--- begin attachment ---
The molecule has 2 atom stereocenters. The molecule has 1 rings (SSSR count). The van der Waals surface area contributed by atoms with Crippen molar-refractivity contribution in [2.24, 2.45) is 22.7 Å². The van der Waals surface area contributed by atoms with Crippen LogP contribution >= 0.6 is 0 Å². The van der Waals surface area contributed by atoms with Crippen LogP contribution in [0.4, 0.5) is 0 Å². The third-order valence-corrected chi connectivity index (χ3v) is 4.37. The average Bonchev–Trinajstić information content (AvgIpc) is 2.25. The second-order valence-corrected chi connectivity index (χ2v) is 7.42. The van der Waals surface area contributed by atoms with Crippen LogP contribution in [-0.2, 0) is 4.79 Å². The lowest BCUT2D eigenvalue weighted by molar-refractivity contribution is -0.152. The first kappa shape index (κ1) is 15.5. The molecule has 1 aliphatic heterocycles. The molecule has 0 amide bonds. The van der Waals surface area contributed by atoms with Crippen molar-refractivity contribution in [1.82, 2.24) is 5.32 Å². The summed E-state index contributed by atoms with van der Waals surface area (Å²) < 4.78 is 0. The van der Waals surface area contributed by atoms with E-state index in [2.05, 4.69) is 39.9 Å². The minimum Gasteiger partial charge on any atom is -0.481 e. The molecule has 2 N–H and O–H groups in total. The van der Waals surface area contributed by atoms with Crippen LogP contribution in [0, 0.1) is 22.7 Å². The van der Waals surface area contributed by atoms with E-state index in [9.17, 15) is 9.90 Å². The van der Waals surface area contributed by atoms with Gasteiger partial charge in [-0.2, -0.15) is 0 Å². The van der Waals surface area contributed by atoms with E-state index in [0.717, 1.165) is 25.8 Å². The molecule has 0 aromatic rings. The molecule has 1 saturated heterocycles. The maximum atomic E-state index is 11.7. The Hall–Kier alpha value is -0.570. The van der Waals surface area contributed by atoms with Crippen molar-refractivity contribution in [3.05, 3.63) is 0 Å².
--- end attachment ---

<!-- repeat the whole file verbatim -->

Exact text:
The molecule has 2 atom stereocenters. The molecule has 1 rings (SSSR count). The van der Waals surface area contributed by atoms with Crippen molar-refractivity contribution in [2.24, 2.45) is 22.7 Å². The van der Waals surface area contributed by atoms with Crippen LogP contribution >= 0.6 is 0 Å². The van der Waals surface area contributed by atoms with Crippen LogP contribution in [0.4, 0.5) is 0 Å². The third-order valence-corrected chi connectivity index (χ3v) is 4.37. The average Bonchev–Trinajstić information content (AvgIpc) is 2.25. The second-order valence-corrected chi connectivity index (χ2v) is 7.42. The van der Waals surface area contributed by atoms with Crippen LogP contribution in [-0.2, 0) is 4.79 Å². The lowest BCUT2D eigenvalue weighted by molar-refractivity contribution is -0.152. The first kappa shape index (κ1) is 15.5. The molecule has 1 aliphatic heterocycles. The molecule has 0 amide bonds. The van der Waals surface area contributed by atoms with Crippen molar-refractivity contribution in [1.82, 2.24) is 5.32 Å². The summed E-state index contributed by atoms with van der Waals surface area (Å²) < 4.78 is 0. The van der Waals surface area contributed by atoms with E-state index in [2.05, 4.69) is 39.9 Å². The minimum Gasteiger partial charge on any atom is -0.481 e. The molecule has 2 N–H and O–H groups in total. The van der Waals surface area contributed by atoms with Crippen LogP contribution in [0, 0.1) is 22.7 Å². The van der Waals surface area contributed by atoms with E-state index in [9.17, 15) is 9.90 Å². The van der Waals surface area contributed by atoms with Gasteiger partial charge in [-0.2, -0.15) is 0 Å². The van der Waals surface area contributed by atoms with E-state index in [0.717, 1.165) is 25.8 Å². The molecule has 0 aromatic rings. The molecule has 1 saturated heterocycles. The maximum atomic E-state index is 11.7. The Hall–Kier alpha value is -0.570. The van der Waals surface area contributed by atoms with Crippen molar-refractivity contribution in [3.05, 3.63) is 0 Å².